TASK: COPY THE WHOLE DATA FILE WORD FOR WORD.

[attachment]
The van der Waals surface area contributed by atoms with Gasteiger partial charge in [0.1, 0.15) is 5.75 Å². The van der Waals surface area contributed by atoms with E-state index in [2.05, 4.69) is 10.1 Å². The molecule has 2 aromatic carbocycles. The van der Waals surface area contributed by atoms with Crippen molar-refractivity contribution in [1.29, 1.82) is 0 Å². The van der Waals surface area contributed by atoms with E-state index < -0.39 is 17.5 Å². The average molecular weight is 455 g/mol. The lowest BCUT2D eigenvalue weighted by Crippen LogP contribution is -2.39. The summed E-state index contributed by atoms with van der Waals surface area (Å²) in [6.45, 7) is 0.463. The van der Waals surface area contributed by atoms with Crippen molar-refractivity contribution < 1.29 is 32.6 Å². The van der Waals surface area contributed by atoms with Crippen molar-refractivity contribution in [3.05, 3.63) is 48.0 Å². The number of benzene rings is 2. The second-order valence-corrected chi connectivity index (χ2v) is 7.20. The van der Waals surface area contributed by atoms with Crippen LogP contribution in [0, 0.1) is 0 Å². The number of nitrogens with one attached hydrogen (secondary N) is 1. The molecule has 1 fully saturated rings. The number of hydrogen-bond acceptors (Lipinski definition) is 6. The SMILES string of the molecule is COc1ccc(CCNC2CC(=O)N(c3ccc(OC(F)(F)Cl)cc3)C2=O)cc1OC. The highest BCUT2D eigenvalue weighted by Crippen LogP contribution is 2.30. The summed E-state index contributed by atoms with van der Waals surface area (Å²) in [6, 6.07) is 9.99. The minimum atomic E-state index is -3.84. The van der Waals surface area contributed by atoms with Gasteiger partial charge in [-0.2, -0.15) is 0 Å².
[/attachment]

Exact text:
The van der Waals surface area contributed by atoms with Gasteiger partial charge in [0.1, 0.15) is 5.75 Å². The van der Waals surface area contributed by atoms with E-state index in [2.05, 4.69) is 10.1 Å². The molecule has 2 aromatic carbocycles. The van der Waals surface area contributed by atoms with Crippen molar-refractivity contribution in [1.29, 1.82) is 0 Å². The van der Waals surface area contributed by atoms with E-state index < -0.39 is 17.5 Å². The average molecular weight is 455 g/mol. The lowest BCUT2D eigenvalue weighted by Crippen LogP contribution is -2.39. The summed E-state index contributed by atoms with van der Waals surface area (Å²) in [6.45, 7) is 0.463. The van der Waals surface area contributed by atoms with Crippen molar-refractivity contribution < 1.29 is 32.6 Å². The van der Waals surface area contributed by atoms with Crippen molar-refractivity contribution in [3.05, 3.63) is 48.0 Å². The number of benzene rings is 2. The second-order valence-corrected chi connectivity index (χ2v) is 7.20. The van der Waals surface area contributed by atoms with Crippen LogP contribution in [0, 0.1) is 0 Å². The number of nitrogens with one attached hydrogen (secondary N) is 1. The molecule has 1 fully saturated rings. The number of hydrogen-bond acceptors (Lipinski definition) is 6. The SMILES string of the molecule is COc1ccc(CCNC2CC(=O)N(c3ccc(OC(F)(F)Cl)cc3)C2=O)cc1OC. The highest BCUT2D eigenvalue weighted by Crippen LogP contribution is 2.30. The summed E-state index contributed by atoms with van der Waals surface area (Å²) in [6, 6.07) is 9.99. The minimum atomic E-state index is -3.84. The van der Waals surface area contributed by atoms with Gasteiger partial charge in [-0.2, -0.15) is 0 Å².